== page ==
Offshore Renewable Energy Developments to Affect Gannets

First Posted: Nov 12, 2012 01:24 AM EST

A recent study has found that the gannet's population can be adversely affected by the renewable energy developments in the English Channel.

The study states that the offshore renewable energy developments in the English Channel have the potential to affect the foraging behavior of northern gannets from Alderney in the Channel Islands.

In order to proceed with the study, the researchers from the University of Liverpool, the British Trust for Ornithology and Alderney Wildlife Trust tracked nearly 15 northern gannets with the help of GPS technology.

These gannets were breeding on Les Etacs in North West Alderney. By doing so, they are trying to discover their feeding habits and whether the routes they travelled could be affected by proposed English and French offshore energy developments.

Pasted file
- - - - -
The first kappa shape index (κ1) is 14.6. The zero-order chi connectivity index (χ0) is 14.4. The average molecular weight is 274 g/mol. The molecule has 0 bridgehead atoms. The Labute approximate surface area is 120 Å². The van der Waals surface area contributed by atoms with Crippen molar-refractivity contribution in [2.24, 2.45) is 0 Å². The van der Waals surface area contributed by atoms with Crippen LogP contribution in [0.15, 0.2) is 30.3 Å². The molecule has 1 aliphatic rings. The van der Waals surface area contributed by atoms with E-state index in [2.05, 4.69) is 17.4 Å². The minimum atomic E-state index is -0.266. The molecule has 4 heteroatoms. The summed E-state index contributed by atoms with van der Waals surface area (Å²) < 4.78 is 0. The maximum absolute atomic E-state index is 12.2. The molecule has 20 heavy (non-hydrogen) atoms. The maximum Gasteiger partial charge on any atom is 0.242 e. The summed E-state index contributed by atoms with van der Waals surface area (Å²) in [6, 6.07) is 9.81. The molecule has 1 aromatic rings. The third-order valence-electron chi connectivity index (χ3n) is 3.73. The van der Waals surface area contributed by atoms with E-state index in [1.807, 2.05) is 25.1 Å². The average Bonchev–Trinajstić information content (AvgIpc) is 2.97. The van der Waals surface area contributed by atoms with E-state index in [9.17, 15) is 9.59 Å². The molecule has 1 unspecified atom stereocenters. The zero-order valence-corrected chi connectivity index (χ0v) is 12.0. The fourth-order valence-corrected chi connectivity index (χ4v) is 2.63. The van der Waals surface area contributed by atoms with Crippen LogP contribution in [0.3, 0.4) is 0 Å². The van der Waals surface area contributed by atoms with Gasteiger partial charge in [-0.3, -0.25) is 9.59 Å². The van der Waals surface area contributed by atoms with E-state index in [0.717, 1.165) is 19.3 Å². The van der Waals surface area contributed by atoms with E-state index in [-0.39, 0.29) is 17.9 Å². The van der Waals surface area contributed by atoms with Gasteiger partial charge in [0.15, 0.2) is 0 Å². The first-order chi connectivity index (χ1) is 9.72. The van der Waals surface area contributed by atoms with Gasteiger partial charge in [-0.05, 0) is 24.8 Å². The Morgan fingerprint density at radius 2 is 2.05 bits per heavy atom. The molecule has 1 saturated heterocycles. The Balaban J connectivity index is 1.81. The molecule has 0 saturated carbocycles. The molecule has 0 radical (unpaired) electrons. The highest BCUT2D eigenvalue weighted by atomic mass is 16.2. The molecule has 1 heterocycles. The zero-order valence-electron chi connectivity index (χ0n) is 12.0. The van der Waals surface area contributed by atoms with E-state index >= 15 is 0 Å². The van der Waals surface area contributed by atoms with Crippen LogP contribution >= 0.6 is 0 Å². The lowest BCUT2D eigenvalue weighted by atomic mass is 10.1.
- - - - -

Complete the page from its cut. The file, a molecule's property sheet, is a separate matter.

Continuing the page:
They noticed that on the whole gannets flew in the same direction and for the same distance but they vary significantly in the amount of time they spend searching for food. This indicates that the individual gannets do not depend on specific feeding sites.

Louise Soanes, from the School of Environmental Sciences, said: "We found that the area where the gannets travelled for food overlapped with nine sites earmarked for offshore marine energy developments which suggests that the feeding habits of these birds could be affected, as well as the potential for collision with wind turbine developments.

"These sites also fell across three different territorial waters -- in the UK, France and the Channel Islands -- which has implications for international collaboration and cooperation.

"GPS technology is becoming cheaper, longer lasting, more accurate and easier to use on a wide range of species. Our work highlighted the important role tracking technologies can play in determining how sea bird colonies would be affected by offshore developments and we recommend that they become an integral part of the Environmental Impact Assessment for marine renewable developments."

The preliminary findings from this study are being taken forward by the University and its partners. After this the researchers try and probe into what exactly the gannets use these areas for and how dependent the gannets are on these areas over the next three years. Doing so will help them to better understand how the developments may impact their populations.

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